Okay, so maybe it really deserves 3 and 1/2 stars. As someone who went to college in the 1980s and did the New York corporate ladder thing, though, this film, for some reason, captures those times better than any I've seen. The nervous tics, the lack of trust, the yearning for intimacy, overall cluelessness, even the earnest act of pretending not to take any of it too seriously, all very authentic. Is it a put on? Yeah, but so were the 80s. So don't rent "Wall Street" or any of the other films of this genre which take themselves way too seriously. Fox and Slater deliver the goods, though you might forget what film you were watching two hours later.
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on February 16, 2002
Can it be possible for anyone to become successful in a matter of weeks? A boy name Brantley Foster (Actor Michael J. Fox) who is freshly out of college comes to New York from Kansas to take on the corporate world, only to find himself working in the mailroom.
Brantley, the new mail boy, tries to prove that he can become a big shot executive in record time. However, his plans to climb the corporate ladder begins to go awry when the boss's wife falls in love with him and he falls in love with a junior executive, who also happens to be the boss's mistress in this fast moving comedy that will have audiences laughing.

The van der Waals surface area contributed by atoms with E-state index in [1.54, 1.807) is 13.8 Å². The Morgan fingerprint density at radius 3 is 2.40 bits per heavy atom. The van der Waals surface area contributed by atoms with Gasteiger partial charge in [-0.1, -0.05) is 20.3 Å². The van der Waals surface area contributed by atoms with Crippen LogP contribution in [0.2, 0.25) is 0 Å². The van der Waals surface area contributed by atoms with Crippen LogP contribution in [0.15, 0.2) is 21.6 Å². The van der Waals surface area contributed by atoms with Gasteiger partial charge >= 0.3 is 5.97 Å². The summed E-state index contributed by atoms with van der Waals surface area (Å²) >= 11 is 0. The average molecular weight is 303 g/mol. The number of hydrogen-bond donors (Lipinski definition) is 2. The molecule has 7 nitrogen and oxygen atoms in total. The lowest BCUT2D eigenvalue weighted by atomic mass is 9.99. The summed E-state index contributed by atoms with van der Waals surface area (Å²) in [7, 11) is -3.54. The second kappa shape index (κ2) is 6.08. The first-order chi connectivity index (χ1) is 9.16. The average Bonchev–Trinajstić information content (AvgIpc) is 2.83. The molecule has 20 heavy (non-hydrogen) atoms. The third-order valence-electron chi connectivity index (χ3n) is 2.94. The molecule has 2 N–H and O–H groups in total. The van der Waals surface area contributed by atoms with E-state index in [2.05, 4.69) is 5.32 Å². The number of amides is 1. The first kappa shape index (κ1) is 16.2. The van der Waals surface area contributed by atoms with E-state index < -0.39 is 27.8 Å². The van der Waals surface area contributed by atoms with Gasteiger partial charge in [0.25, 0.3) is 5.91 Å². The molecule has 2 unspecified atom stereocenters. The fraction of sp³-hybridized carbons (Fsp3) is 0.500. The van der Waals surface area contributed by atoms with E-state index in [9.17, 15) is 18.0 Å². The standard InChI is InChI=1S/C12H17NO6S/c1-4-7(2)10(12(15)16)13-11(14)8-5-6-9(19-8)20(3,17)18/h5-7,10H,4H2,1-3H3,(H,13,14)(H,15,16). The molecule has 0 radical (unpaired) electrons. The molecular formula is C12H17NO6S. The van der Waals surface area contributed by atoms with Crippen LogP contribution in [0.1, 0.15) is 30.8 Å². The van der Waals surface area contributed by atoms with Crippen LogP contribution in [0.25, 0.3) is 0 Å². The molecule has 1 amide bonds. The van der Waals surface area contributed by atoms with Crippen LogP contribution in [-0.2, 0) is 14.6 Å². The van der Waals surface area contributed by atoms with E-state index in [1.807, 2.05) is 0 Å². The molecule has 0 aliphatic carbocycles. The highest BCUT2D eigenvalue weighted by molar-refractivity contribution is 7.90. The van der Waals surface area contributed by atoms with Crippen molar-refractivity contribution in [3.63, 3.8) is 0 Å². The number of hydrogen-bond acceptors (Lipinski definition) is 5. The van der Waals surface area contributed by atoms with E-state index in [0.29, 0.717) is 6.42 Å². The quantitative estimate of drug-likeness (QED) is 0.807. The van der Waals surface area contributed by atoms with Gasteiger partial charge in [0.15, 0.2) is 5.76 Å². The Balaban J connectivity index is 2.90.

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on March 12, 2001
I really was smitten with this comedy, and it is now marked as one of my all-time favorite films! Helen and Michael have really good chemistry together as Chrissy Wells and Brantly Foster(a.k.a. Carlton Whitfield)! First Michael is definately smitten by her when he first meets her at the water fountain, and then he grows fond of her more as they go out together! If I had to pick a favorite scene, it would be when they share their first kiss on the boat! True magic right there! It's too bad they didn't make a sequal to this, it would have been great to see the both of them again!
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on May 24, 1999
Contrary to most reviews, I found the film to be funny, feel-good and refreshing. Although completely fantastical and somewhat predictable, the pace never seems to slow as "Carlton" manuevers his way up the company ladder. Michael J. Fox is the fuel for this one, but the supporting cast is clever and witty as well, and plenty of memorable one-liners enhance the entire film. A light, non-violent, innocent look at life in the city, and a nice soundtrack too...